26 September 2011

Court of Appeal reduces excessive award of damages

Court of Appeal intervenes and reduces amount of damages awarded.
Australia Insurance
To print this article, all you need is to be registered or login on

Judgment date: 20 September 2011. Allianz Australia Insurance Limited v Robert David Girone [2011] QCA245. Queensland Court of Appeal1

In Brief

An appellate court will only intervene and substitute its own findings in an appeal against damages, when an award is plainly under-estimated or over-estimated and, amending the award, will substantially alter the total damages.


The plaintiff alleged significant injuries to the neck, back and right leg when he was struck by a motor vehicle on 20 October 2001. Liability was admitted and the plaintiff had damages assessed at $660,637.30.

The defendant appealed against the judgment claiming that the quantum assessment was excessive. Whilst the appellant appealed in relation to 9 heads of damage, he was only successful in his claim for relief against the components for past and future economic loss.

Trial Judge's Findings

At first instance, the trial Judge found that the plaintiff had a past economic loss of $450 per week and a future economic loss of $400 per week.

The above figures were discerned from an analysis of the plaintiff's employment history prior to the accident, his employment following the accident, and the fact that further workplace and other unrelated injuries occurred in the years following the accident.

Past economic loss was restricted to periods following 2004 only. Between 2001 and 2004, whilst the plaintiff had been periodically absent from employment, his absenteeism was considered to be unrelated to injuries sustained in the accident.

Importantly, his Honour considered that during this period the plaintiff was nevertheless unfit for the type of employment engaged in (notwithstanding he managed to work), so that once he was terminated in 2004, he was entitled to economic loss at the rate of $450 per week until the date of trial.

Thereafter, his diminished earning capacity was assessed at $400 per week.

The defendant contended that the amount awarded for past and future economic loss was excessive, and that this resulted from an erroneous finding in terms of the plaintiff's pre-accident earning capacity and diminution in earnings as a result of the accident.

Court of Appeal Findings

Wilson AJA, with whom the other justices agreed, quoted Elford v FAI General Insurance Company Limited2(Elford) to explain when it was appropriate for an appellate court to disturb quantum findings in personal injury cases. Her Honour said:

"... if a particular component of such an award is plainly an under-estimate or over-estimate and if substituting a proper figure for that component will substantially alter the total, then the substitution should be made; but if there is nothing more than a wrong estimate of one component which has no substantial effect on the total, the award stands. The pointing out of a relatively small error in one estimated component of a judgment which is in substance a sum of estimates does not necessarily make the judgment as a whole wrong. It may be that some types of mistakes, for example arithmetical errors, will require correction irrespective of their effect on the total award, but the general rule should be as we have stated."3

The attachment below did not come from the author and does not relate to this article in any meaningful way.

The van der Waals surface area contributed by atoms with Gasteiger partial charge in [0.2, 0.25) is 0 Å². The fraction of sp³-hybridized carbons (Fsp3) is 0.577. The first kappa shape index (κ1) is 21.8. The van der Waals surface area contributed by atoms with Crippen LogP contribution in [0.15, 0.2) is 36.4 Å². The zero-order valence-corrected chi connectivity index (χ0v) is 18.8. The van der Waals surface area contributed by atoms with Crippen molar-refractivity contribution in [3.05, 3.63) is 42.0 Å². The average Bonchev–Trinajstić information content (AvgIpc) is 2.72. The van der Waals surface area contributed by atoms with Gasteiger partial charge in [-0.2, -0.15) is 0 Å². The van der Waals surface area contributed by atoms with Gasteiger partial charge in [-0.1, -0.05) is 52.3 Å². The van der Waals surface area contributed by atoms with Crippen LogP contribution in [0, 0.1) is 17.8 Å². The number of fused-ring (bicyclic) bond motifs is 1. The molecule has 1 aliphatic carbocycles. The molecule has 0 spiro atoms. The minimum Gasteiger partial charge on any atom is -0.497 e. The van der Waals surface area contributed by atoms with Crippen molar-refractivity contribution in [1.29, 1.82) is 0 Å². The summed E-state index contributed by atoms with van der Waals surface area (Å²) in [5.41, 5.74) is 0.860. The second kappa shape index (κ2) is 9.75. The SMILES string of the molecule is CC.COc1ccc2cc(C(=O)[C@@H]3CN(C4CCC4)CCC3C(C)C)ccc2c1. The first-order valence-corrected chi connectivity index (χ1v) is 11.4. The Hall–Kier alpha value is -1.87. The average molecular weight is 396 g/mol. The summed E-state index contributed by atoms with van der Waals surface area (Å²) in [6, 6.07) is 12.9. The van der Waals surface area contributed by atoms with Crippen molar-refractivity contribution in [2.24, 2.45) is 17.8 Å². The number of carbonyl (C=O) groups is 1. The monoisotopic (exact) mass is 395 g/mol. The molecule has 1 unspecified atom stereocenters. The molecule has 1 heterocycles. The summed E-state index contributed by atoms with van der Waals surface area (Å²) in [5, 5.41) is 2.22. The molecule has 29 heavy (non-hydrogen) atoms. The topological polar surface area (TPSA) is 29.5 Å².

Whilst her Honour found there was no basis to criticise the trial Judge for allowing past economic loss from 2004-2010, his Honour's allowance of $450 per week was considered to be excessive.

Her Honour said:

"[56] His Honour's finding that the respondent might have secured year round employment with the mill as he hoped was, with respect, unsupported by any evidence. His Honour's assessment that while the respondent might have lost his employment in any case, there was no reason why he could not have obtained other employment in the sugar industry was, with respect, speculative and unlikely given his actual employment history, his other medical problems (seizures and atrial fibrillation) and the absenteeism for which he was dismissed.

"[57] Given the respondent's actual work history and given the variable length of the crushing season, the assessment ought not to have been based on any more than his working 20 weeks per year and earning $900 net per week when he worked. That would have been equivalent to about $350 net per week over a whole year."

(our emphasis)

The Court of Appeal in turn also reduced the allowance for future economic loss, such that total damages were reduced by nearly $140,000.

As such, in accordance with the principles espoused in Elford 4, the Court of Appeal allowed the appeal, substituted its own findings for past and future economic loss, and ordered costs to be paid by the plaintiff.


The case is important as it shows that a simple arithmetical error will not be enough to cause the Court of Appeal to intervene in relation to an assessment of damages.5 Where, however, an award is plainly under-estimated or over-estimated, and substitution of the correct figure will substantially alter the total, a substitution will be made.

1. Muir JA; Margaret Wilson AJA; Fryberg J.

2. [1994] 1 Qd R 258.

3. per Wilson AJA at 33 quoting Elford v FAI General Insurance Company Limited [1994] 1 Qd R 258 at 265.

4. [1994] 1 Qd R 258.

5. However, in such a case, an application may be made pursuant to r 388 of the Uniform Civil Procedure Rules 1999 (Qld). This is commonly known as the 'slip rule'.

Ranked No 1 - Australia's fastest growing law firm' (Legal Partnership Survey, The Australian July 2010)

The content of this article is intended to provide a general guide to the subject matter. Specialist advice should be sought about your specific circumstances.

See More Popular Content From

Mondaq uses cookies on this website. By using our website you agree to our use of cookies as set out in our Privacy Policy.

Learn More